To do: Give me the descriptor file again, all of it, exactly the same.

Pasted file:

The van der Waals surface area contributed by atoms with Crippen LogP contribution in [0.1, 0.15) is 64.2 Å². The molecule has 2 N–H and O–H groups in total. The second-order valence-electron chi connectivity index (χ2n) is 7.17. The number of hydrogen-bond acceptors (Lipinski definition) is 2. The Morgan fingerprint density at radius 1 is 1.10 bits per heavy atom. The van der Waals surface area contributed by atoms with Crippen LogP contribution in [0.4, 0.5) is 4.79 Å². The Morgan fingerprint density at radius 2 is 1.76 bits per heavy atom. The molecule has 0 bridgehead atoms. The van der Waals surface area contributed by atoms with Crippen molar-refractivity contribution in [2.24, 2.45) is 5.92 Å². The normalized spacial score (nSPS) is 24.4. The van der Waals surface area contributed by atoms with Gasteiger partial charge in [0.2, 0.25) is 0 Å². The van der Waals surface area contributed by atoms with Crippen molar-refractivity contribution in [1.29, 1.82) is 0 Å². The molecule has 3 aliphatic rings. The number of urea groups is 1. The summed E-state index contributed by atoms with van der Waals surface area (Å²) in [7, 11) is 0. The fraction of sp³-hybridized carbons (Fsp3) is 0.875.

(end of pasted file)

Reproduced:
The van der Waals surface area contributed by atoms with Crippen LogP contribution in [0.1, 0.15) is 64.2 Å². The molecule has 2 N–H and O–H groups in total. The second-order valence-electron chi connectivity index (χ2n) is 7.17. The number of hydrogen-bond acceptors (Lipinski definition) is 2. The Morgan fingerprint density at radius 1 is 1.10 bits per heavy atom. The van der Waals surface area contributed by atoms with Crippen LogP contribution in [0.4, 0.5) is 4.79 Å². The Morgan fingerprint density at radius 2 is 1.76 bits per heavy atom. The molecule has 0 bridgehead atoms. The van der Waals surface area contributed by atoms with Crippen molar-refractivity contribution in [2.24, 2.45) is 5.92 Å². The normalized spacial score (nSPS) is 24.4. The van der Waals surface area contributed by atoms with Gasteiger partial charge in [0.2, 0.25) is 0 Å². The van der Waals surface area contributed by atoms with Crippen molar-refractivity contribution in [1.29, 1.82) is 0 Å². The molecule has 3 aliphatic rings. The number of urea groups is 1. The summed E-state index contributed by atoms with van der Waals surface area (Å²) in [7, 11) is 0. The fraction of sp³-hybridized carbons (Fsp3) is 0.875.